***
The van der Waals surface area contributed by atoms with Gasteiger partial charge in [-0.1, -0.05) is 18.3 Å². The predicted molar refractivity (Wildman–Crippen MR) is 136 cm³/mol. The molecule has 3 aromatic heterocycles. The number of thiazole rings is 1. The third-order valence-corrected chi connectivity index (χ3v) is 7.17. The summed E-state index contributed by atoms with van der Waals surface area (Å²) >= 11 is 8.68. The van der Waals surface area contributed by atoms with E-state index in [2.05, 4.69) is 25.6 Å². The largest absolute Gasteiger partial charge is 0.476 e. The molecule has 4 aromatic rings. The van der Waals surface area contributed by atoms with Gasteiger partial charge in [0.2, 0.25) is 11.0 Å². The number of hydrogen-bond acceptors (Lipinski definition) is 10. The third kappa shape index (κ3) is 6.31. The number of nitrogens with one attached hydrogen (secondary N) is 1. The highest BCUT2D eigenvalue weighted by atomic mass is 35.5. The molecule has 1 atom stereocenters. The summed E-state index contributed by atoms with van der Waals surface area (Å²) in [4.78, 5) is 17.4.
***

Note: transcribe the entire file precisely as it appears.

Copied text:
The van der Waals surface area contributed by atoms with Gasteiger partial charge in [-0.1, -0.05) is 18.3 Å². The predicted molar refractivity (Wildman–Crippen MR) is 136 cm³/mol. The molecule has 3 aromatic heterocycles. The number of thiazole rings is 1. The third-order valence-corrected chi connectivity index (χ3v) is 7.17. The summed E-state index contributed by atoms with van der Waals surface area (Å²) >= 11 is 8.68. The van der Waals surface area contributed by atoms with E-state index in [2.05, 4.69) is 25.6 Å². The largest absolute Gasteiger partial charge is 0.476 e. The molecule has 4 aromatic rings. The van der Waals surface area contributed by atoms with Gasteiger partial charge in [0.2, 0.25) is 11.0 Å². The number of hydrogen-bond acceptors (Lipinski definition) is 10. The third kappa shape index (κ3) is 6.31. The number of nitrogens with one attached hydrogen (secondary N) is 1. The highest BCUT2D eigenvalue weighted by atomic mass is 35.5. The molecule has 1 atom stereocenters. The summed E-state index contributed by atoms with van der Waals surface area (Å²) in [4.78, 5) is 17.4.